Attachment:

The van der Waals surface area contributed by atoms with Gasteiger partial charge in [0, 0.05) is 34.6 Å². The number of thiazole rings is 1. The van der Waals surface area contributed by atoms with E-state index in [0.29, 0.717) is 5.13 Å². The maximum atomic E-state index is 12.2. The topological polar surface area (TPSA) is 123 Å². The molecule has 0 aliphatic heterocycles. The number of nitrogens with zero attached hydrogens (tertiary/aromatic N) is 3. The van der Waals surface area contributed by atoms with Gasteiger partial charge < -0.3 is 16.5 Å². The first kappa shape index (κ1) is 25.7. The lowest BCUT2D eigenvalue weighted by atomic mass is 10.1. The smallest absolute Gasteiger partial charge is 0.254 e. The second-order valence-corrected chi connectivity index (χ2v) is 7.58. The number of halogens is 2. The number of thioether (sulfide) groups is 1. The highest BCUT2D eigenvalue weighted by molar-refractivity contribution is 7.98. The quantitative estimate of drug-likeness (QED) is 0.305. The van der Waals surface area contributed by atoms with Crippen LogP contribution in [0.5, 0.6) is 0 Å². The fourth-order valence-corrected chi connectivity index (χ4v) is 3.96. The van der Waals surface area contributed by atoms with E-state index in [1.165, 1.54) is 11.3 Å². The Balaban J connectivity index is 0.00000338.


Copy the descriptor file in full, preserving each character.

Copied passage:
The van der Waals surface area contributed by atoms with Gasteiger partial charge in [0, 0.05) is 34.6 Å². The number of thiazole rings is 1. The van der Waals surface area contributed by atoms with E-state index in [0.29, 0.717) is 5.13 Å². The maximum atomic E-state index is 12.2. The topological polar surface area (TPSA) is 123 Å². The molecule has 0 aliphatic heterocycles. The number of nitrogens with zero attached hydrogens (tertiary/aromatic N) is 3. The van der Waals surface area contributed by atoms with Gasteiger partial charge < -0.3 is 16.5 Å². The first kappa shape index (κ1) is 25.7. The lowest BCUT2D eigenvalue weighted by atomic mass is 10.1. The smallest absolute Gasteiger partial charge is 0.254 e. The second-order valence-corrected chi connectivity index (χ2v) is 7.58. The number of halogens is 2. The number of thioether (sulfide) groups is 1. The highest BCUT2D eigenvalue weighted by molar-refractivity contribution is 7.98. The quantitative estimate of drug-likeness (QED) is 0.305. The van der Waals surface area contributed by atoms with Crippen LogP contribution in [0.5, 0.6) is 0 Å². The fourth-order valence-corrected chi connectivity index (χ4v) is 3.96. The van der Waals surface area contributed by atoms with E-state index in [1.165, 1.54) is 11.3 Å². The Balaban J connectivity index is 0.00000338.